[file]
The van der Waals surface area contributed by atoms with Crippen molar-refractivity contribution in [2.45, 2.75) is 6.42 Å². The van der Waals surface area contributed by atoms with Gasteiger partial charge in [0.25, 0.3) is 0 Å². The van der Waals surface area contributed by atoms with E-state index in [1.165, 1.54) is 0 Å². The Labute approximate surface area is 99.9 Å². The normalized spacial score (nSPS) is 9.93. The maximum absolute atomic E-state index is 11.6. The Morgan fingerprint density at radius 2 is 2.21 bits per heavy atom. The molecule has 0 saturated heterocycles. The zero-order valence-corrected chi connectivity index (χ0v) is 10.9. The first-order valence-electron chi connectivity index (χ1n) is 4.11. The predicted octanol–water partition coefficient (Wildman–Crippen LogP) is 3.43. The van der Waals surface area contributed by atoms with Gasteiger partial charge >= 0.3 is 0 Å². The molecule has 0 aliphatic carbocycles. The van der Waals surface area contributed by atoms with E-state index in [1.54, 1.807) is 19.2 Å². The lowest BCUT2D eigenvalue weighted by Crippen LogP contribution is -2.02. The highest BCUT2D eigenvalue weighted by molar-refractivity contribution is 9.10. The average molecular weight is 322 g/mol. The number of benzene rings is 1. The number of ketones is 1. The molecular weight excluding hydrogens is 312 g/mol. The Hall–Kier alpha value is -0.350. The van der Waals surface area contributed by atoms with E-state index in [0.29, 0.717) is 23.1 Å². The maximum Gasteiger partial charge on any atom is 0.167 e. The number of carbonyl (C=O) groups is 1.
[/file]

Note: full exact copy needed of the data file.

The van der Waals surface area contributed by atoms with Crippen molar-refractivity contribution in [2.45, 2.75) is 6.42 Å². The van der Waals surface area contributed by atoms with Gasteiger partial charge in [0.25, 0.3) is 0 Å². The van der Waals surface area contributed by atoms with E-state index in [1.165, 1.54) is 0 Å². The Labute approximate surface area is 99.9 Å². The normalized spacial score (nSPS) is 9.93. The maximum absolute atomic E-state index is 11.6. The Morgan fingerprint density at radius 2 is 2.21 bits per heavy atom. The molecule has 0 saturated heterocycles. The zero-order valence-corrected chi connectivity index (χ0v) is 10.9. The first-order valence-electron chi connectivity index (χ1n) is 4.11. The predicted octanol–water partition coefficient (Wildman–Crippen LogP) is 3.43. The van der Waals surface area contributed by atoms with Gasteiger partial charge >= 0.3 is 0 Å². The molecule has 0 aliphatic carbocycles. The van der Waals surface area contributed by atoms with E-state index in [1.54, 1.807) is 19.2 Å². The lowest BCUT2D eigenvalue weighted by Crippen LogP contribution is -2.02. The highest BCUT2D eigenvalue weighted by molar-refractivity contribution is 9.10. The average molecular weight is 322 g/mol. The number of benzene rings is 1. The number of ketones is 1. The molecular weight excluding hydrogens is 312 g/mol. The Hall–Kier alpha value is -0.350. The van der Waals surface area contributed by atoms with E-state index in [0.29, 0.717) is 23.1 Å². The maximum Gasteiger partial charge on any atom is 0.167 e. The number of carbonyl (C=O) groups is 1.